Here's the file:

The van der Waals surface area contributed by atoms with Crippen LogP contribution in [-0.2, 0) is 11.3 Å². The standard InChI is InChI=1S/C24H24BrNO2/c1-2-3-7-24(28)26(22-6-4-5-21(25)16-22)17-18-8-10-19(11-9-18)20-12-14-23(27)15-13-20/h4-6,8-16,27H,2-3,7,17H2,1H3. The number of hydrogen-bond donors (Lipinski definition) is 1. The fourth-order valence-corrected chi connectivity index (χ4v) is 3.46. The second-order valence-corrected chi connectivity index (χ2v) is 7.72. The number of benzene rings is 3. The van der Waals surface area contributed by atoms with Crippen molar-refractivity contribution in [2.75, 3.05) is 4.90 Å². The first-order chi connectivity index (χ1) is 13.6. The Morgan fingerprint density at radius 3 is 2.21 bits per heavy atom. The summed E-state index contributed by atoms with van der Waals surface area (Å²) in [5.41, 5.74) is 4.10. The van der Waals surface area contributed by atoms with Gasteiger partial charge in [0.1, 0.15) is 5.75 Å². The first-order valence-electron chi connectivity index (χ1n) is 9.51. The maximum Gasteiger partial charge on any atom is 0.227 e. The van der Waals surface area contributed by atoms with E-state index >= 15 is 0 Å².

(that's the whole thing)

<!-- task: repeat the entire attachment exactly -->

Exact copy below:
The van der Waals surface area contributed by atoms with Crippen LogP contribution in [-0.2, 0) is 11.3 Å². The standard InChI is InChI=1S/C24H24BrNO2/c1-2-3-7-24(28)26(22-6-4-5-21(25)16-22)17-18-8-10-19(11-9-18)20-12-14-23(27)15-13-20/h4-6,8-16,27H,2-3,7,17H2,1H3. The number of hydrogen-bond donors (Lipinski definition) is 1. The fourth-order valence-corrected chi connectivity index (χ4v) is 3.46. The second-order valence-corrected chi connectivity index (χ2v) is 7.72. The number of benzene rings is 3. The van der Waals surface area contributed by atoms with Crippen molar-refractivity contribution in [2.75, 3.05) is 4.90 Å². The first-order chi connectivity index (χ1) is 13.6. The Morgan fingerprint density at radius 3 is 2.21 bits per heavy atom. The summed E-state index contributed by atoms with van der Waals surface area (Å²) in [5.41, 5.74) is 4.10. The van der Waals surface area contributed by atoms with Gasteiger partial charge in [0.1, 0.15) is 5.75 Å². The first-order valence-electron chi connectivity index (χ1n) is 9.51. The maximum Gasteiger partial charge on any atom is 0.227 e. The van der Waals surface area contributed by atoms with E-state index >= 15 is 0 Å².